India, Here We Come
By James E. McEldowney

When two people love each other they get married. That's what happened to me. My name is James, Jim for short. The girl I fell in love with was Ruth. We got married a very long time ago, in 1933. Both of us were studying to be missionaries. I wanted to go to China because I had some very good Chinese friends. I also liked Chinese food very much. Ruth wanted to go to India. Her father's cousin, Ethel Calkins, was in India. She wrote wonderful letters telling of her work with women and children. It seemed that India was a strange and wonderful land.

After we were married we were ready to be missionaries. Right then the Japanese people were fighting the Chinese, so we couldn't go to China. We were happy when we were told we could go to India.

We left Malverm. Iowa by train in August, 1935. At Lincoln, Nebraska, my mother's sister Ada, and her daughter, Betty, came to say goodbye to us. Just before the train pulled away, Aunt Ada said, "Bring back a little Indian baby." Ruth replied, "We'll see what we can do about it."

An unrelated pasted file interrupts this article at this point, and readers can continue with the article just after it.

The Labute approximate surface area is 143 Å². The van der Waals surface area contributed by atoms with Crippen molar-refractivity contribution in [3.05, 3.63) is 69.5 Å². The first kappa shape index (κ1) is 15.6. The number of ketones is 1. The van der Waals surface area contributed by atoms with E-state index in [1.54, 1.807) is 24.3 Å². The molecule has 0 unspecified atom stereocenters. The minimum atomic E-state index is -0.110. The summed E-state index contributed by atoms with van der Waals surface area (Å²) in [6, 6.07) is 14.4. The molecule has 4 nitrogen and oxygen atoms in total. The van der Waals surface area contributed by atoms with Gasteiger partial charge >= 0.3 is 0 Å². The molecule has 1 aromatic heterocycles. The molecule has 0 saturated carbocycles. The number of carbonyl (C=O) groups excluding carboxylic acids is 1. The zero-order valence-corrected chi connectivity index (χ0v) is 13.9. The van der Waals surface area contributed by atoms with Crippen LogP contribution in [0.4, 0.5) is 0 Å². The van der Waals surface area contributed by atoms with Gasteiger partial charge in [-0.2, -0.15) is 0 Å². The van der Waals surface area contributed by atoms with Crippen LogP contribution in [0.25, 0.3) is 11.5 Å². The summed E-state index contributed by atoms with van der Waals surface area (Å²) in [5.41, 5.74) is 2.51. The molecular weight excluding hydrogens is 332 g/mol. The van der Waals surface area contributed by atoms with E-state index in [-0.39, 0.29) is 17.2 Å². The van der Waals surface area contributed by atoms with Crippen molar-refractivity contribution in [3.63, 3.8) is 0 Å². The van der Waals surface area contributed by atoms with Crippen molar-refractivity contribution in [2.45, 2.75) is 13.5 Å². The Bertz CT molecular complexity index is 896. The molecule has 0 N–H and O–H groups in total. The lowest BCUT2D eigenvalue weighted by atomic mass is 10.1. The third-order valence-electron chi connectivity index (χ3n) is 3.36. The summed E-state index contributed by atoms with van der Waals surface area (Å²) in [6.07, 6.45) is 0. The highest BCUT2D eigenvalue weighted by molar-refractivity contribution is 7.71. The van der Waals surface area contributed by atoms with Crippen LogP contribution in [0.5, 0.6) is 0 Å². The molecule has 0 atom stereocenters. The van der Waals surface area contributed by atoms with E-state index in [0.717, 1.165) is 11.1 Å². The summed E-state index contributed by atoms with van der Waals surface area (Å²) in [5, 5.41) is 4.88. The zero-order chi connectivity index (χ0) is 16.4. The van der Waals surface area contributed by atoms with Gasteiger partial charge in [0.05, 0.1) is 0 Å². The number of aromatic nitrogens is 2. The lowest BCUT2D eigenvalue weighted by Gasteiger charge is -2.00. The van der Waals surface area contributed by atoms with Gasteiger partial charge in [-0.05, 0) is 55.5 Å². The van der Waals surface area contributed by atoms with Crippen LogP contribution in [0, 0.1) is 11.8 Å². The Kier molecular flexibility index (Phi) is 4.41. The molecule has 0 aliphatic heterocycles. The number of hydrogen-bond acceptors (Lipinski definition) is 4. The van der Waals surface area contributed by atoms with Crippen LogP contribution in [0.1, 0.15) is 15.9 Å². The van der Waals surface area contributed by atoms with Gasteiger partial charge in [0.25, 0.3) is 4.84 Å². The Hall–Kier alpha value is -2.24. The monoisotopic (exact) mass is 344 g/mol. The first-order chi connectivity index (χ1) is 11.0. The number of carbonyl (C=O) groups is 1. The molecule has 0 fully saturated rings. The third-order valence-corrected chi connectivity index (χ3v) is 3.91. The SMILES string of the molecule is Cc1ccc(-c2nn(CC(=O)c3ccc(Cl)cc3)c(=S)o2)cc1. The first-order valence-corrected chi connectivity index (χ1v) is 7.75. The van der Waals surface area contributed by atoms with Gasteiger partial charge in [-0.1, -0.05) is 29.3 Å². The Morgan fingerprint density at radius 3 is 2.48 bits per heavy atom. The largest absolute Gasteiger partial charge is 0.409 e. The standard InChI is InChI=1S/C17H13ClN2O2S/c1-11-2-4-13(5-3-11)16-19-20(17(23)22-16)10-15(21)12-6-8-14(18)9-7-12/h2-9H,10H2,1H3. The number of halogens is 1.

The next morning we ate breakfast in Denver and that night we were in Salt Lake City. We spent the night there. While we were in the city we saw the Mormon tabernacle and on Sunday morning we went to the Methodist church. Then we took the train to San Francisco. It was cold in San Francisco so we had to put on warmer clothes. We went to the ticket office of the Steamship Company and got our tickets. The next day we left for India. It took us 54 days on a Dutch freighter, the Tosari, before we got to India.